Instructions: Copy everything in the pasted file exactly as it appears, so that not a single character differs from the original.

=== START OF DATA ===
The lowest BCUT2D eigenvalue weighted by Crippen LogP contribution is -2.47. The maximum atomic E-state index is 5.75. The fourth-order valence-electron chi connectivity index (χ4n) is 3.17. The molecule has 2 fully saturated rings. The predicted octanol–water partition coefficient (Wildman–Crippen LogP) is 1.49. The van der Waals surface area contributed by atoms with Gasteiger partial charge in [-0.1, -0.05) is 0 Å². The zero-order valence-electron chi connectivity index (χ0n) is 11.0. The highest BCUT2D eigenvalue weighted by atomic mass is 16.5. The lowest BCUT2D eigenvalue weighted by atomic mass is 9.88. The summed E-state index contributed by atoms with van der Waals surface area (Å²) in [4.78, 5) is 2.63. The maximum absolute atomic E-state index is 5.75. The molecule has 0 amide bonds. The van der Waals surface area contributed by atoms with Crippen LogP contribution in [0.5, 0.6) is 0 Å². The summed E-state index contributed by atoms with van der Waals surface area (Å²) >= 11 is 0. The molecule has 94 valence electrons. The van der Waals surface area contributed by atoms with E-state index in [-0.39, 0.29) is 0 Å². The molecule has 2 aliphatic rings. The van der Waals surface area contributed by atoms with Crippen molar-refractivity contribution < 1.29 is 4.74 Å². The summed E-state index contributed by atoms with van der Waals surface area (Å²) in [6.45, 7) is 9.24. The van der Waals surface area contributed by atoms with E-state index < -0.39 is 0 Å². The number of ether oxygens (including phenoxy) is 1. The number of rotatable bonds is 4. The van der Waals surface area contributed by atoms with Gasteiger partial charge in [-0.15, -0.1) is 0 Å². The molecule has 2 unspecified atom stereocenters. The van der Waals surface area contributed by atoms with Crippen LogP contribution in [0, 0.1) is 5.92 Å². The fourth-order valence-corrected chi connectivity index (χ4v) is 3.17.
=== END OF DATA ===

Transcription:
The lowest BCUT2D eigenvalue weighted by Crippen LogP contribution is -2.47. The maximum atomic E-state index is 5.75. The fourth-order valence-electron chi connectivity index (χ4n) is 3.17. The molecule has 2 fully saturated rings. The predicted octanol–water partition coefficient (Wildman–Crippen LogP) is 1.49. The van der Waals surface area contributed by atoms with Gasteiger partial charge in [-0.1, -0.05) is 0 Å². The zero-order valence-electron chi connectivity index (χ0n) is 11.0. The highest BCUT2D eigenvalue weighted by atomic mass is 16.5. The lowest BCUT2D eigenvalue weighted by atomic mass is 9.88. The summed E-state index contributed by atoms with van der Waals surface area (Å²) in [4.78, 5) is 2.63. The maximum absolute atomic E-state index is 5.75. The molecule has 0 amide bonds. The van der Waals surface area contributed by atoms with Crippen LogP contribution in [0.5, 0.6) is 0 Å². The summed E-state index contributed by atoms with van der Waals surface area (Å²) >= 11 is 0. The molecule has 94 valence electrons. The van der Waals surface area contributed by atoms with E-state index in [-0.39, 0.29) is 0 Å². The molecule has 2 aliphatic rings. The van der Waals surface area contributed by atoms with Crippen molar-refractivity contribution < 1.29 is 4.74 Å². The summed E-state index contributed by atoms with van der Waals surface area (Å²) in [6.45, 7) is 9.24. The van der Waals surface area contributed by atoms with E-state index < -0.39 is 0 Å². The number of ether oxygens (including phenoxy) is 1. The number of rotatable bonds is 4. The van der Waals surface area contributed by atoms with Gasteiger partial charge in [-0.15, -0.1) is 0 Å². The molecule has 2 unspecified atom stereocenters. The van der Waals surface area contributed by atoms with Crippen LogP contribution in [0, 0.1) is 5.92 Å². The fourth-order valence-corrected chi connectivity index (χ4v) is 3.17.